• 2x USB 2.0 host/device
    • 3x UART
    • SPI
    • 2x I2C
    • 8x GPIO
    • Reset I/O (POR, reset in, reset out/WD out)
    • 2x PCIe 2.0
  • Other features — RTC with battery backup, fan control, temp. monitoring
  • Dimensions — 75 x 37mm (3.0 x 1.5 inches)
  • Operating system — Linux

The modules are available with a Linux stack. eInfochips also offers SOM-based product development, as well as application-specific SOM development services to end-application customers, says the company.

Second-generation Andromeda Reference Platform, targeting medical apps

The Andromeda Reference Platform for medical imaging and telemedicine can be used to develop devices including endoscopy, angiography, mammography, arthroscopy, and ultrasound equipment, says eInfochips. The device can also be used as a wireless-ready platform for telemedicine by connecting doctors, patients and families via videoconferencing. Previous Andromeda models have been used in applications ranging from casino gaming systems to professional broadcasting equipment.

Andromeda Reference Platform for medical devices
(click image to enlarge)

Customers can choose to equip the Andromeda Reference Platform with either a DM816x SOM or DM814x SOM module. The device is further configured with a 7-inch, 800 x 480-pixel resistive touchscreen. Although not mentioned in the datasheet, it appears to feature five LEDs under the screen, as well as an antenna for the integrated WiFi and Bluetooth radios.

The Andromeda Reference Platform offers a single gigabit Ethernet port, as well as an optional SATA drive and PCIe slot. The latter can be fitted with an optional Firewire card.

A/V interfaces include HDMI in and out, VGA and CVBS outputs, and audio in and out. There are also dual USB 2.0 host ports, dual serial ports, and trigger I/O.

The new medical imaging and telemedicine platform ships with a Linux BSP. The package also includes middleware, libraries, framework, sample applications, and documentation targeting medical devices.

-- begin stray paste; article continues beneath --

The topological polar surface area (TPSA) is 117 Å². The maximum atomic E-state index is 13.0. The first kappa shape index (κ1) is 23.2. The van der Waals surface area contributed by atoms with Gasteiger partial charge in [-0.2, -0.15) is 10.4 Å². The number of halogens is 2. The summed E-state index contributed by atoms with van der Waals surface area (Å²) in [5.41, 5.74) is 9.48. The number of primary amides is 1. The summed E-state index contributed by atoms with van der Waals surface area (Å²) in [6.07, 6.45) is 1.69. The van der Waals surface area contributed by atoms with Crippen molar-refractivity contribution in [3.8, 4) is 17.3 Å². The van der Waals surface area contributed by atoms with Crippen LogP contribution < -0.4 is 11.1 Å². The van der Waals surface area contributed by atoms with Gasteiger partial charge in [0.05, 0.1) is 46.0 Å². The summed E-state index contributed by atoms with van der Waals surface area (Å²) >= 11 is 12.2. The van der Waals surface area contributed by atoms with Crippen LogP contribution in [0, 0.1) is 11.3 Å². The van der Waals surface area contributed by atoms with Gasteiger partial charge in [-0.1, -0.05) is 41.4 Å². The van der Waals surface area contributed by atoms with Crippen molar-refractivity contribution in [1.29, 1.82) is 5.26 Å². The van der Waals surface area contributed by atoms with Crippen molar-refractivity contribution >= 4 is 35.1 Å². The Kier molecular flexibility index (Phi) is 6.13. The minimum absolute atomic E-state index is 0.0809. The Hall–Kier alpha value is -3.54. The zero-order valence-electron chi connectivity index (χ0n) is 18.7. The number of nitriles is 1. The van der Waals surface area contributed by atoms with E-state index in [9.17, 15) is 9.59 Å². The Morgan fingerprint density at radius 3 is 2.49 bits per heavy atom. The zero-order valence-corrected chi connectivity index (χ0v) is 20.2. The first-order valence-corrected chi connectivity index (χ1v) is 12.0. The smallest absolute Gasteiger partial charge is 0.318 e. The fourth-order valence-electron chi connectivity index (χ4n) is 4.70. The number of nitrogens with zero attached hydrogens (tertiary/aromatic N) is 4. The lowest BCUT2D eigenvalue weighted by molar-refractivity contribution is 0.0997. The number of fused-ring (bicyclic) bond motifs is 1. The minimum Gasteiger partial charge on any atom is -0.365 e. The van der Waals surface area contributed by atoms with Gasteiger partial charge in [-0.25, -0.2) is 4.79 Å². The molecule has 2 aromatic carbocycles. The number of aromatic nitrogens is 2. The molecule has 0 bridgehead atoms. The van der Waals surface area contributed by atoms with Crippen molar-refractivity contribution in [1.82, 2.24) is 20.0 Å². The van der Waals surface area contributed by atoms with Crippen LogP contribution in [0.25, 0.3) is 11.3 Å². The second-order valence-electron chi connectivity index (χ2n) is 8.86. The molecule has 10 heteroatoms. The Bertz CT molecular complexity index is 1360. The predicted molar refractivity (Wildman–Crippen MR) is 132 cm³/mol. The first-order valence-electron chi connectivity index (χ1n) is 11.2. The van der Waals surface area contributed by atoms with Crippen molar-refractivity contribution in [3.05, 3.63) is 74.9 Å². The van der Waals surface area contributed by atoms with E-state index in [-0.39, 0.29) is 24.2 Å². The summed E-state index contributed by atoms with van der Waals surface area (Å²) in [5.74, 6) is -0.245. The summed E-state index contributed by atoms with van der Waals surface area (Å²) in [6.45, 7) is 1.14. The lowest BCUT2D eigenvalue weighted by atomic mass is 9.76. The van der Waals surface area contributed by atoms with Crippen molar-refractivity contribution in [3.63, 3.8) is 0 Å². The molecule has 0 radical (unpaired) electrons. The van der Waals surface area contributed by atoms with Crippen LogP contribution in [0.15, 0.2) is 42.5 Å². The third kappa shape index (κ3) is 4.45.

Specifications listed for the Andromeda Reference Platform (Medical Devices and Telemedicine) include:

  • Processor (via DM816x SOM or DM814x SOM modules) — TI DaVinci TMS320DM8168 or TMS3208A8168
  • Memory (via DM816x SOM or DM814x SOM modules) — 1GB DDR3 SDRAM; 512MB NAND flash
  • Display 7-inch, 800 x 480 resistive TFT touchscreen
  • Storage — optional 2.5-inch SATA HDD
  • Wireless — 802.11b/g/n; Bluetooth
  • Networking — gigabit Ethernet
  • A/V I/O:
    • Analog Component HD in
    • HDMI 1.3 in/out
    • VGA out
    • CVBS out
    • Stereo audio in/out
  • Other I/O:
    • USB — 2x USB 2.0 host
    • Serial — 1x RS232; 1x RS485
    • Triggers — 2x inputs; 2x outputs
  • Expansion — optional PCIe slot with optional Firewire card
  • Power — 12VDC @ 5Amp
  • Dimensions — 190 x 140 x 70mm (7.5 x 5.5 x 2.8 inches)
  • Linux BSP and development platform

“Based on our decade-old relationship with eInfochips, we are excited about the enhanced system performance this SOM will give our video customers,” stated Cyril Clocher, business unit manager, video security, TI.

Further information

No pricing or availability information on the new DM816x SOM and DM814x SOM modules and Andromeda Reference Platform for medical imaging and telemedicine were provided. More information on the modules may be found at the eInfochips website.

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One response to “Medical Device dev platform runs Linux on DaVinci SoC”

  1. Aum patel says:

    this is the great article